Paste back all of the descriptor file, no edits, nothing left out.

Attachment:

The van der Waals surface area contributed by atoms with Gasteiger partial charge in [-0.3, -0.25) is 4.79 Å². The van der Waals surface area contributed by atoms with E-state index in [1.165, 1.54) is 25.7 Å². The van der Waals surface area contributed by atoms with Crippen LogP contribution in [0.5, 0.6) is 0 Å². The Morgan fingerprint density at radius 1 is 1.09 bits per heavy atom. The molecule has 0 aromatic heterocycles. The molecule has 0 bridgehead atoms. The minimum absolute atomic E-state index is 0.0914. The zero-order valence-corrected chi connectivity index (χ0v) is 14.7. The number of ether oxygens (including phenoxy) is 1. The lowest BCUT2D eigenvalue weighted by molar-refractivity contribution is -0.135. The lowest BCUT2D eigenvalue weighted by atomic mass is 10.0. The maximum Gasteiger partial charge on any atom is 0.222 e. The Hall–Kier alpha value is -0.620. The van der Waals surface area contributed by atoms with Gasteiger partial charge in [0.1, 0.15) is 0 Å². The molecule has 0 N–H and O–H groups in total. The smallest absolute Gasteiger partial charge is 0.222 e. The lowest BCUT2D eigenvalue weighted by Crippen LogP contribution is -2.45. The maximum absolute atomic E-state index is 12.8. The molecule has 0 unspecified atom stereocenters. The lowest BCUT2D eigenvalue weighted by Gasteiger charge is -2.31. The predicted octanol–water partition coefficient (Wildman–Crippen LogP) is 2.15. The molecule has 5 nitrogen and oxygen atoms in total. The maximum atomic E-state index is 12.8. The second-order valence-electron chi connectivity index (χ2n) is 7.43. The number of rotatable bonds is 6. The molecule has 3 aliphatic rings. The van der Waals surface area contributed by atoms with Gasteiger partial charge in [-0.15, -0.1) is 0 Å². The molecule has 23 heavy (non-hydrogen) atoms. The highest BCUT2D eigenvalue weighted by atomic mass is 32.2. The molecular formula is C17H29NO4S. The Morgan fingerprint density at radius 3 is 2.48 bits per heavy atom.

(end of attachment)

The van der Waals surface area contributed by atoms with Gasteiger partial charge in [-0.3, -0.25) is 4.79 Å². The van der Waals surface area contributed by atoms with E-state index in [1.165, 1.54) is 25.7 Å². The van der Waals surface area contributed by atoms with Crippen LogP contribution in [0.5, 0.6) is 0 Å². The Morgan fingerprint density at radius 1 is 1.09 bits per heavy atom. The molecule has 0 aromatic heterocycles. The molecule has 0 bridgehead atoms. The minimum absolute atomic E-state index is 0.0914. The zero-order valence-corrected chi connectivity index (χ0v) is 14.7. The number of ether oxygens (including phenoxy) is 1. The lowest BCUT2D eigenvalue weighted by molar-refractivity contribution is -0.135. The lowest BCUT2D eigenvalue weighted by atomic mass is 10.0. The maximum Gasteiger partial charge on any atom is 0.222 e. The Hall–Kier alpha value is -0.620. The van der Waals surface area contributed by atoms with Gasteiger partial charge in [0.1, 0.15) is 0 Å². The molecule has 0 N–H and O–H groups in total. The smallest absolute Gasteiger partial charge is 0.222 e. The lowest BCUT2D eigenvalue weighted by Crippen LogP contribution is -2.45. The maximum absolute atomic E-state index is 12.8. The molecule has 0 unspecified atom stereocenters. The lowest BCUT2D eigenvalue weighted by Gasteiger charge is -2.31. The predicted octanol–water partition coefficient (Wildman–Crippen LogP) is 2.15. The molecule has 5 nitrogen and oxygen atoms in total. The maximum atomic E-state index is 12.8. The second-order valence-electron chi connectivity index (χ2n) is 7.43. The number of rotatable bonds is 6. The molecule has 3 aliphatic rings. The van der Waals surface area contributed by atoms with Gasteiger partial charge in [-0.15, -0.1) is 0 Å². The molecule has 23 heavy (non-hydrogen) atoms. The highest BCUT2D eigenvalue weighted by atomic mass is 32.2. The molecular formula is C17H29NO4S. The Morgan fingerprint density at radius 3 is 2.48 bits per heavy atom.